After you’ve checked out BeepBox, select customize instrument on the right, and select a sound that appeals to you. Select a few notes on the grid of rectangles, and hit play. You’ll get an idea of what exactly you’re looking for in terms of tone and pitch (or just what sounds best, for simplicity.) You can then export the song using the file menu on the right. The format is up to you, I use MP3 format because it’s pretty universal. Though if you’re using TyranoBuilder (not sure about the others) audio must be in the “.ogg” format.
For randomizing the loop intervals, which is the next step, I recommend using the program “Ocen” for the next part. I used to use “Audacity,” however, people say it has spyware since it was bought out. So I use Ocen instead, although it doesn’t have quite as many features. Also, I don’t mean to be negative, but the name for this software is very confusing I understand. In my opinion, it looks like Ocean misspelled. I hope they fix this but no harm no foul I guess.
When you open Ocen, you can do some different things. The most important is to make the tones close to each other on the sine wave (the area that visualizes the sound in wave lines.) You can sort of cut out selections at random intervals and amounts with your mouse button. This is actually good, because it makes the dialogue sound a little more organic than just a repeating tone at the same interval. It shouldn’t take long before it’s sounding pretty random, which is good! You can also adjust the pitch under Effects > Time and Pitch.
I like to modify the pitch of the same sound for different characters male, female, older, younger.
Once you’re done, export the file to a folder. Usually, the project folder is suitable.
Afterward, you should have something that sounds like this:
Just one more thing, make sure to create an Ogg that’s totally silent. This is fairly easy. Open any other file in Ocen and copy a silent part with no waves and paste it into a new file. Save as silence.ogg.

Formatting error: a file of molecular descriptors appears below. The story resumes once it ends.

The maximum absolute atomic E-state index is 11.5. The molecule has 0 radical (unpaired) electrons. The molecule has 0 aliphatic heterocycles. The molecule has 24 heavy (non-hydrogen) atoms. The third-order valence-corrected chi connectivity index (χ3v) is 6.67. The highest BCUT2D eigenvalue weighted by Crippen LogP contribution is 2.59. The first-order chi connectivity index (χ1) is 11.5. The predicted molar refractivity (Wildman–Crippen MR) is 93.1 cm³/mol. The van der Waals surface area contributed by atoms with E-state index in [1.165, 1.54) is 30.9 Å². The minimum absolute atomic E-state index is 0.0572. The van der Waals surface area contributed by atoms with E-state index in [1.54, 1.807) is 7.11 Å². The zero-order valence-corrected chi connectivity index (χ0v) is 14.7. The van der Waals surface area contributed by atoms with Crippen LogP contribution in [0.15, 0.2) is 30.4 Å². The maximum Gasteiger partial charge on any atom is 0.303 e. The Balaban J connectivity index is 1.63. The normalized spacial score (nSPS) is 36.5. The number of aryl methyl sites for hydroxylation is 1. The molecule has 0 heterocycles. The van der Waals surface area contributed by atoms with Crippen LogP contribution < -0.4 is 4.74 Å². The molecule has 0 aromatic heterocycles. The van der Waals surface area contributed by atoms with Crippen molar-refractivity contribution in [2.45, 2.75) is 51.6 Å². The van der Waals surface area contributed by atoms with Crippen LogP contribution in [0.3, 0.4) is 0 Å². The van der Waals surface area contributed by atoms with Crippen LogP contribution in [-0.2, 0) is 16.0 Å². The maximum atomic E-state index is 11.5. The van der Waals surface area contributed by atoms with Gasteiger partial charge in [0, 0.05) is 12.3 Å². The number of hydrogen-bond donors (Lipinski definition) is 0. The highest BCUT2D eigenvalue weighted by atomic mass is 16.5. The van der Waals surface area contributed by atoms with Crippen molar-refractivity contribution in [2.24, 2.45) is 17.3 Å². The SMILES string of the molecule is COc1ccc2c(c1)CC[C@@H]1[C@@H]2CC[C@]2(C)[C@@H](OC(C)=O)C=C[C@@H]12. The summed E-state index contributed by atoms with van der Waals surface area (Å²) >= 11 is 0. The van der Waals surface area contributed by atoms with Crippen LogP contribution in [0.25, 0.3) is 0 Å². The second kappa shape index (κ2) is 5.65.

Implement in Tyranobuilder
The next step is to import the asset to Tyranobuilder. You should be able to figure this out with a beginner’s level knowledge of Tyranobuilder to do this part, but I’ll explain real quick. Click on the assets menu, select the sound effect by choosing the speaker with the sound icon, and then add the Ogg file.
After you’ve done this, the most important part is next.
To have dialogue make a sound effect, you need to implement something called a Tyranoscript. It’s simply another feature that’s included in Tyranobuilder. Create a new Tyranoscript and drag it to the spot right above the text you want it in. You can see this in the image above. Assume that your blip sound effect is is triangle.ogg and your silent sound effect is silence.org. Then paste the following into the scrip form:
[playse storage=triangle.ogg loop=true]
[playse storage=silence.ogg clear=true]
Test Your Dialogue Blip Sound Effect
The only thing you have to do now is insert [type] before a line you want to play and [stop] when the text stops, which naturally is the end of the text block. Do not insert this text before a hashtagged sentence that indicates the character name or it won’t work.
Make sure to experiment with the text boxes to a level you understand them if you’re having issues, but otherwise, that should do the trick!
You can see how it performs in the trailer for my upcoming visual novel in my VN project if you like: https://www.youtube.com/embed/XtGAKg79WNc I decided not to embed it, since this article is for YOU! You will see exactly what I meant though.
So, there’s just one last thing I wanted to mention, which is you do not have to do this the same way I did. As long as you understand the principles, you can use whatever sound effects you like. I know that Tyranobuilder is a semi-new software, but it is very versatile and if you understand it, it can pretty much do what you want.
And that’s it, you’ve now learned how to make dialogue sound effects in Tyranobuilder. You might be able to apply some of these techniques to Ren’Py or VN Maker, but I’m still learning myself, so there’s plenty to learn!
Thank you so much for reading Mr. Dave Pizza. If you like what you see, please have a look around, especially my How-To Section. And please come back! Thank you!